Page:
Broken bones in humans and animals are painful and often take months to heal. Studies conducted in part by University of Georgia Regenerative Bioscience Center researchers show promise to significantly shorten the healing time and revolutionize the course of fracture treatment. Fractures in rats have been healed in two weeks. They are trying to get consistent results with sheep. Even before this works on humans there would be a market for repairing the bones of thoroughbred horses.
Researchers used plasmalemmal sealing and axonal repair by polyethylene glycol and methylene blue and microsutures to repair rat sciatic nerves in minutes and days instead of months and years.
To start the bone regeneration process, the RBC used adult stem cells that produce a protein involved in bone healing and generation. They then incorporated them into a gel, combining the healing properties into something Stice calls “fracture putty.”
With Peroni’s assistance, the Houston-based team used a stabilizing device and inserted putty into fractures in rats. Video of the healed animals at two weeks shows the rats running around and standing on their hind legs with no evidence of injury. The RBC researchers are testing the material in pigs and sheep, too.
“The small-animal work has progressed, and we are making good progress in large animals,” he said.
More work is needed to get to human medical trials, but the threat of losing federal funding for biomedical work through the DOD means they will have to find new ways to fund the project.
“Complex fractures are a major cause of amputation of limbs for U.S. military men and women,” said Steve Stice, a Georgia Research Alliance Eminent Scholar, animal and dairy scientist in the UGA College of Agricultural and Environmental Sciences and director of the UGA Regenerative Bioscience Center.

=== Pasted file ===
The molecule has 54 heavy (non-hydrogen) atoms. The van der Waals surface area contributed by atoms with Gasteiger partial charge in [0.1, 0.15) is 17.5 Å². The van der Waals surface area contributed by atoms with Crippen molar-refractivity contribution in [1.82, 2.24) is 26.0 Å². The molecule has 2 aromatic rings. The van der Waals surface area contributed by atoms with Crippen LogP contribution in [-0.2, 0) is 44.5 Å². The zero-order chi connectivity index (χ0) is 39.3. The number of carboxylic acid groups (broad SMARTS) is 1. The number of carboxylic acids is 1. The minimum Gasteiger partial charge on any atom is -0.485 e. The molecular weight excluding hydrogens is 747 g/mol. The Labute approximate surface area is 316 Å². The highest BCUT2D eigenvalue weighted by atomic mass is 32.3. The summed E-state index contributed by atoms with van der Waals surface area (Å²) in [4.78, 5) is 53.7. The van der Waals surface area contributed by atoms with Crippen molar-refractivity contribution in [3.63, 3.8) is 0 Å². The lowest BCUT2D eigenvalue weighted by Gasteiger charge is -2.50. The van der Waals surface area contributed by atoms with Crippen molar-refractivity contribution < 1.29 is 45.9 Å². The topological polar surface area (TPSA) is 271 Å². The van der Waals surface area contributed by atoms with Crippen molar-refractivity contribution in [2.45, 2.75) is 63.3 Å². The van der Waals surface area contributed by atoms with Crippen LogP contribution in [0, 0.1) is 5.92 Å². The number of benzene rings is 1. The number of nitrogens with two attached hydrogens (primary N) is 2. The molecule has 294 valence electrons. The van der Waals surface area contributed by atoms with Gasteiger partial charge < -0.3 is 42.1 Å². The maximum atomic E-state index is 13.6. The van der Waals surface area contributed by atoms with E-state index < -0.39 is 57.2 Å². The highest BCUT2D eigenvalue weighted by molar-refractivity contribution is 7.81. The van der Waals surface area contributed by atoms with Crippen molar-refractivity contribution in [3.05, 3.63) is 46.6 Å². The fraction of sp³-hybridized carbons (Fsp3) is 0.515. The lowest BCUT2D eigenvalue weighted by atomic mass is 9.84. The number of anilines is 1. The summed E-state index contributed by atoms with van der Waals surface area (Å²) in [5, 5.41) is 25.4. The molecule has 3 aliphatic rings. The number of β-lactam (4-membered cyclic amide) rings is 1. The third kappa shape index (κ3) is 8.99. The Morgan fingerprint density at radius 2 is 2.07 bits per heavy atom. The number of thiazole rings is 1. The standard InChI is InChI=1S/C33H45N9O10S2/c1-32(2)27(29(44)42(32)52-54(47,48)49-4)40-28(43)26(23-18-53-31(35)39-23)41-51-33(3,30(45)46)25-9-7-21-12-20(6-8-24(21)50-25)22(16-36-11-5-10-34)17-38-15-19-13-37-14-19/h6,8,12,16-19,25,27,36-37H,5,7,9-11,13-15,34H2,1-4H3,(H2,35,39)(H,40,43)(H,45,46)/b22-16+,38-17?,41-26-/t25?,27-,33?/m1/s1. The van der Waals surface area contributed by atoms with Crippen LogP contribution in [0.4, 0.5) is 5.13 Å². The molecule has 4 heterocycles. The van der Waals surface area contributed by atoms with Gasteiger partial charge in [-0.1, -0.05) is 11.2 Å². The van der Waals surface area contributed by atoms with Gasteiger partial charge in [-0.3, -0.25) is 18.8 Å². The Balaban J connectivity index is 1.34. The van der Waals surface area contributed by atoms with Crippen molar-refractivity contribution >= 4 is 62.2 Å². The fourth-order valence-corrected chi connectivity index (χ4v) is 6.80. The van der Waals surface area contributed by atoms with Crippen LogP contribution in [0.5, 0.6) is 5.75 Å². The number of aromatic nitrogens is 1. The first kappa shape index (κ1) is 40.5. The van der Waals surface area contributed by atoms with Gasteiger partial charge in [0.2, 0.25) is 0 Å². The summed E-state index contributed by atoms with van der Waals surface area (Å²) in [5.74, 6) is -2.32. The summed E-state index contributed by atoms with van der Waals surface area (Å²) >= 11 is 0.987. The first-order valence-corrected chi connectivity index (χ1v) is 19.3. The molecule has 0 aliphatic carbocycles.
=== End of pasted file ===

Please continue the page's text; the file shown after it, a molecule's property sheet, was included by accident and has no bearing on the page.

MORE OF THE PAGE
“For many young soldiers, their mental health becomes a real issue when they are confined to a bed for three to six months after an injury,” he said. “This discovery may allow them to be up and moving as fast as days afterward.”
Stice is working with Dr. John Peroni to develop a fast bone healing process. “This process addresses both human and veterinary orthopedic needs,” said Peroni, an associate professor of large animal surgery in the UGA College of Veterinary Medicine and a member of the RBC.
“The next step is to show that we can rapidly and consistently heal fractures in a large animal,” Peroni said, “then to convert it to clinical cases in the UGA [College of Veterinary Medicine] clinics where clinicians treat animals with complex fractures all the time.”
Once they have something that works for animals, it will be passed over to the DOD for human use.
Peroni, who is chairman of the North American Veterinary Regenerative Medicine Association, is hopeful this material will be promoted to the veterinary and human medical fields through the educational efforts of NAVRMA and the RBC.
However, the RBC isn’t the only group working on a faster fix for broken bones.
“Our approach is biological with the putty,” Stice said. “Other groups are looking at polymers and engineering approaches like implants and replacements which may eventually be combined with our approach. We are looking at other applications, too, using this gel, or putty, to improve spinal fusion outcomes.”